Newport Beach is proceeding with negotiations to outsource the city's trash services to a private company.
Council members directed staff in a 4-3 vote to gather more information on the top three bidders and to return with a contract.
The council may still decide to drop the issue in the future, but the members believe this step allows them to better evaluate a proper course of action.
At stake are two main opposing concerns: the desire for the city to save money in the face of looming pension costs versus the widespread appreciation residents hold for their current trash service workers and the quality of service they provide.
Difficult decisions such as this have been made by the council in the past, Councilwoman Nancy Gardner noted at the outset of discussion.
Constituents may not always be happy with the outcomes the council reaches, she said, but Newport Beach has at least been sure to provide ample information about the topic.
"I don't know that we have succeeded in that," she said of the issue at hand.
The city initially solicited requests for proposal from interested companies in May. The consulting firm HF&H; evaluated the proposals, releasing their findings to the public last week.
Public testimony called into question the validity of the results.
The leading bidder, CR&R;, could provide semi-automated trash pick-up services with a recycling option and save the city $17 million over the next seven years, according to the report.
Trash pickup in some newer areas of the city has already been outsourced, but the services provided by city employees in most of the city are done by hand.
"Is it really possible that a company can provide all of the services for a rate that is so much less?" asked Joe Sloan, who serves as the primary project manager for an Irvine-based waste management consulting firm.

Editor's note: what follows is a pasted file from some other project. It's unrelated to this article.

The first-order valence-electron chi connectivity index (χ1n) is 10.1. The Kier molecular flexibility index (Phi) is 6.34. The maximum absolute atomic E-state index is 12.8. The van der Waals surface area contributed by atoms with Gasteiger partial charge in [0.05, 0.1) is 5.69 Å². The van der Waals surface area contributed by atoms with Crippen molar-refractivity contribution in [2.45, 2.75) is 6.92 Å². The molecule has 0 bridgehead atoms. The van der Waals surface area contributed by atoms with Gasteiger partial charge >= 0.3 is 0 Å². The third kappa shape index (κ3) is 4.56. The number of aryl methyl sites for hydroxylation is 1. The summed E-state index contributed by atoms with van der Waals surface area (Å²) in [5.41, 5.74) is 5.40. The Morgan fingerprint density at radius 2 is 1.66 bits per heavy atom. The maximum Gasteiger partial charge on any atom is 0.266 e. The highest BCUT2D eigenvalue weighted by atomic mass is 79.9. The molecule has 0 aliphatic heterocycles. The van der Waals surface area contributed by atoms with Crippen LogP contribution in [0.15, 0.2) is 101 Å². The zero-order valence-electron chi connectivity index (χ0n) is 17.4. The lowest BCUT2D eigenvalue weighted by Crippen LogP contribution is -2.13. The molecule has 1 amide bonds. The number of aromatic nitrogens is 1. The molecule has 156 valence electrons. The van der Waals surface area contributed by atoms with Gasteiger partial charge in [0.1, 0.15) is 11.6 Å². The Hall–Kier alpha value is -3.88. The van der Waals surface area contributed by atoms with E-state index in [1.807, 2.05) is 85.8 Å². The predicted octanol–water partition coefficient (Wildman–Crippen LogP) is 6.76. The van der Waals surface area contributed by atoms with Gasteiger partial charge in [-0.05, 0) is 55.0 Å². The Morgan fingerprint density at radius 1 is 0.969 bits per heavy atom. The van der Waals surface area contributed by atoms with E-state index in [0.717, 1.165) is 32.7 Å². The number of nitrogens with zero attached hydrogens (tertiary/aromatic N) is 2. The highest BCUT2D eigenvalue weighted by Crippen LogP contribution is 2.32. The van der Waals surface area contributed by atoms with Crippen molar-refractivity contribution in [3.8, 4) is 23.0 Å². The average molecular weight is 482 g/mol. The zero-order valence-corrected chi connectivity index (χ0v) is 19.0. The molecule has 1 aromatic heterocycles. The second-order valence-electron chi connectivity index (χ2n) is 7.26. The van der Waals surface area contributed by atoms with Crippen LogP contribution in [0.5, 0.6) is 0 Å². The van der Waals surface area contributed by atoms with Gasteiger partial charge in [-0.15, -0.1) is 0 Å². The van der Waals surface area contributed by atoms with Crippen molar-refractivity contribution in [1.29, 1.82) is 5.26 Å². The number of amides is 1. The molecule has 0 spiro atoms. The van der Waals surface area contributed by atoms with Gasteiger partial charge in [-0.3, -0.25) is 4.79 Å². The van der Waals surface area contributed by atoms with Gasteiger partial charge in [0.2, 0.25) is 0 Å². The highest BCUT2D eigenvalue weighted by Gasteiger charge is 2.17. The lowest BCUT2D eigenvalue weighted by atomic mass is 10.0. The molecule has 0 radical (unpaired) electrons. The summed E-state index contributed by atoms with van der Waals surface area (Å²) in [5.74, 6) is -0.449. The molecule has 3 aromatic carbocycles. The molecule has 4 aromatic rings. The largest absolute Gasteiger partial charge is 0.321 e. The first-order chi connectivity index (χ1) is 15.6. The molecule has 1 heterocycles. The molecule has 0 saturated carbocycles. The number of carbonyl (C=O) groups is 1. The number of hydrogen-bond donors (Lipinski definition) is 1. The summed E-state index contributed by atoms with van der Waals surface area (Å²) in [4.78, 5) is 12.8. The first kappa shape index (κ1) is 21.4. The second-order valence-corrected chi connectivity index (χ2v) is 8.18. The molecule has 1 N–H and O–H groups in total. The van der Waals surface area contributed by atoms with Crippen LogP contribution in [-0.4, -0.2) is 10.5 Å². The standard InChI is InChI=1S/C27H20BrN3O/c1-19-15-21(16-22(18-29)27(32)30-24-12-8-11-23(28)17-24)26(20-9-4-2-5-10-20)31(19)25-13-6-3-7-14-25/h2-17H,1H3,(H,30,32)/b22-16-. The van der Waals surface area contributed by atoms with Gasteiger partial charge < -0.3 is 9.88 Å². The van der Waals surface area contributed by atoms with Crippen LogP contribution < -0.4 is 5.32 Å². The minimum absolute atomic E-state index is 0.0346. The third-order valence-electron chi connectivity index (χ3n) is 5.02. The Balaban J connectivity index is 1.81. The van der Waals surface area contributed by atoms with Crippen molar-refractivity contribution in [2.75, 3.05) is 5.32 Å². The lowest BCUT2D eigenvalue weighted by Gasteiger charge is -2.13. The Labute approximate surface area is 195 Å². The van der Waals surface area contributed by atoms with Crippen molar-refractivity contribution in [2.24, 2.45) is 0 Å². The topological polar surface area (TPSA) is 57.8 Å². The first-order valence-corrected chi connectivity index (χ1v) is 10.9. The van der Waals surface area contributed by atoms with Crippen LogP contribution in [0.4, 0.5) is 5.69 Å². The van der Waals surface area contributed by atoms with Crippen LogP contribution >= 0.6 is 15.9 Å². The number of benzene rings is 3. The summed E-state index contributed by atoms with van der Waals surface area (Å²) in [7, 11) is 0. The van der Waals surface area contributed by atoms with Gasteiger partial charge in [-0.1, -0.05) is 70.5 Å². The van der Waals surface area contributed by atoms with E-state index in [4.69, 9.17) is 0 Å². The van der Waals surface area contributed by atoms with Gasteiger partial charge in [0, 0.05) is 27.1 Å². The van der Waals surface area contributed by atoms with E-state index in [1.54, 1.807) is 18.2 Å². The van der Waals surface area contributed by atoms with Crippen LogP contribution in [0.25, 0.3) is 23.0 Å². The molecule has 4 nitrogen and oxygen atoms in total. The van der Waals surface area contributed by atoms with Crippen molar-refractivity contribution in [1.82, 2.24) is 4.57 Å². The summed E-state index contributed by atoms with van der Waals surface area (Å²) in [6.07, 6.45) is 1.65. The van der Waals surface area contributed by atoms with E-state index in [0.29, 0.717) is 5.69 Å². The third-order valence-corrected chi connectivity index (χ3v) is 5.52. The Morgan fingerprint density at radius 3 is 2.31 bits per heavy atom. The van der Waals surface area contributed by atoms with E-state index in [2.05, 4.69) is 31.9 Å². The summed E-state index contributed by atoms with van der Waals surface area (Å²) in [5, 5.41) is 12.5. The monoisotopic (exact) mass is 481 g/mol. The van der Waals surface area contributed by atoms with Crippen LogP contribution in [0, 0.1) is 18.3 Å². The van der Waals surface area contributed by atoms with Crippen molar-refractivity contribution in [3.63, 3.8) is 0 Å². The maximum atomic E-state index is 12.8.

Sloan noted that, even if this number were correct, there was a large discrepancy in projected savings among the different proposers. The discrepancy should be cause for concern because HF&H; presented the proposals as equals, Sloan said.
Councilman Mike Henn suggested that staff return with a more thorough evaluation of the offers. He wished to know specifically what the services provided under the proposals would include.
With that caveat, Henn then moved that the negotiations to be pursued with the top two companies, CR&R; and Ware, per staff's recommendation. Gardner suggested Rainbow, the third bidder, be considered as well.
Councilmen Tony Petros, Rush Hill and Ed Selich voted against the amended action.
A significant number of residents have pleaded with their representatives to keep the service under the city's purview, Petros and Selich said.
In Newport Beach, some arguments trump fiscal concerns, Petros said.
"There are certain ways that we choose to live," he said. "And there are certain things that we want to be known by."
In the case of the familiar blue trash trucks, then, perhaps the residents' expressed love for their trash men might be more important than concern over pension payments.
Selich, speaking to a nearly full council chamber, said he had not received so much feedback on any one issue in his eight years on the council.